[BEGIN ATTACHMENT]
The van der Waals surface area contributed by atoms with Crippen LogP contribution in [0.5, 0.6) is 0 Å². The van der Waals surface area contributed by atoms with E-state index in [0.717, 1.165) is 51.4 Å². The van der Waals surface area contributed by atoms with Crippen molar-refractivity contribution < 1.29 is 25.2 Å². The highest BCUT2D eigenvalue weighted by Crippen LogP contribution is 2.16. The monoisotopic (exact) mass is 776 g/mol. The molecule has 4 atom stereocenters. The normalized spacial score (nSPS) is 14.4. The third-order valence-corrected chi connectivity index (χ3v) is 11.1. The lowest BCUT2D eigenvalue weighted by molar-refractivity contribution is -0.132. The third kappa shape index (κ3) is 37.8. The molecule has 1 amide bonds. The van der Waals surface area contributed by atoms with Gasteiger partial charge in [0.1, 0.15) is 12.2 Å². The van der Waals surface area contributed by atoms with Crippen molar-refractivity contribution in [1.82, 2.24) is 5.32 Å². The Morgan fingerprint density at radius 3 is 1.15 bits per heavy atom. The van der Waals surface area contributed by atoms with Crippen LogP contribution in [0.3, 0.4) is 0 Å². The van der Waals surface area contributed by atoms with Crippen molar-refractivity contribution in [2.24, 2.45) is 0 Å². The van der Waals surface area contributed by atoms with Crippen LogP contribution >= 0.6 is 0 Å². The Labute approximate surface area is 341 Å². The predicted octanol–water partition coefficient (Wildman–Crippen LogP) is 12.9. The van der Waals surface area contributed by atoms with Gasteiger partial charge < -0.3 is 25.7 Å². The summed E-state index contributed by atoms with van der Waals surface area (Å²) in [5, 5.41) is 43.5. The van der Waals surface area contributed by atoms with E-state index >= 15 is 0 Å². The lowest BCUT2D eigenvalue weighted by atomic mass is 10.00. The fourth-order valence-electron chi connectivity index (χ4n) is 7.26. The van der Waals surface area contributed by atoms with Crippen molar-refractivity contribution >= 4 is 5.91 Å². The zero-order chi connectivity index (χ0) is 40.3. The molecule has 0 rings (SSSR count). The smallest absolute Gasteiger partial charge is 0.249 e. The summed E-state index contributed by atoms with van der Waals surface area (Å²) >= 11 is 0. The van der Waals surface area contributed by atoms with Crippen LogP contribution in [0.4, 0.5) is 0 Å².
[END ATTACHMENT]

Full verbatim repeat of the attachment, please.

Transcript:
The van der Waals surface area contributed by atoms with Crippen LogP contribution in [0.5, 0.6) is 0 Å². The van der Waals surface area contributed by atoms with E-state index in [0.717, 1.165) is 51.4 Å². The van der Waals surface area contributed by atoms with Crippen molar-refractivity contribution < 1.29 is 25.2 Å². The highest BCUT2D eigenvalue weighted by Crippen LogP contribution is 2.16. The monoisotopic (exact) mass is 776 g/mol. The molecule has 4 atom stereocenters. The normalized spacial score (nSPS) is 14.4. The third-order valence-corrected chi connectivity index (χ3v) is 11.1. The lowest BCUT2D eigenvalue weighted by molar-refractivity contribution is -0.132. The third kappa shape index (κ3) is 37.8. The molecule has 1 amide bonds. The van der Waals surface area contributed by atoms with Gasteiger partial charge in [0.1, 0.15) is 12.2 Å². The van der Waals surface area contributed by atoms with Crippen molar-refractivity contribution in [1.82, 2.24) is 5.32 Å². The Morgan fingerprint density at radius 3 is 1.15 bits per heavy atom. The van der Waals surface area contributed by atoms with Crippen LogP contribution in [0.3, 0.4) is 0 Å². The van der Waals surface area contributed by atoms with Crippen molar-refractivity contribution in [2.24, 2.45) is 0 Å². The van der Waals surface area contributed by atoms with Crippen LogP contribution >= 0.6 is 0 Å². The Labute approximate surface area is 341 Å². The predicted octanol–water partition coefficient (Wildman–Crippen LogP) is 12.9. The van der Waals surface area contributed by atoms with Gasteiger partial charge < -0.3 is 25.7 Å². The summed E-state index contributed by atoms with van der Waals surface area (Å²) in [5, 5.41) is 43.5. The van der Waals surface area contributed by atoms with E-state index >= 15 is 0 Å². The lowest BCUT2D eigenvalue weighted by atomic mass is 10.00. The fourth-order valence-electron chi connectivity index (χ4n) is 7.26. The van der Waals surface area contributed by atoms with Crippen molar-refractivity contribution >= 4 is 5.91 Å². The zero-order chi connectivity index (χ0) is 40.3. The molecule has 0 rings (SSSR count). The smallest absolute Gasteiger partial charge is 0.249 e. The summed E-state index contributed by atoms with van der Waals surface area (Å²) >= 11 is 0. The van der Waals surface area contributed by atoms with Crippen LogP contribution in [0.4, 0.5) is 0 Å².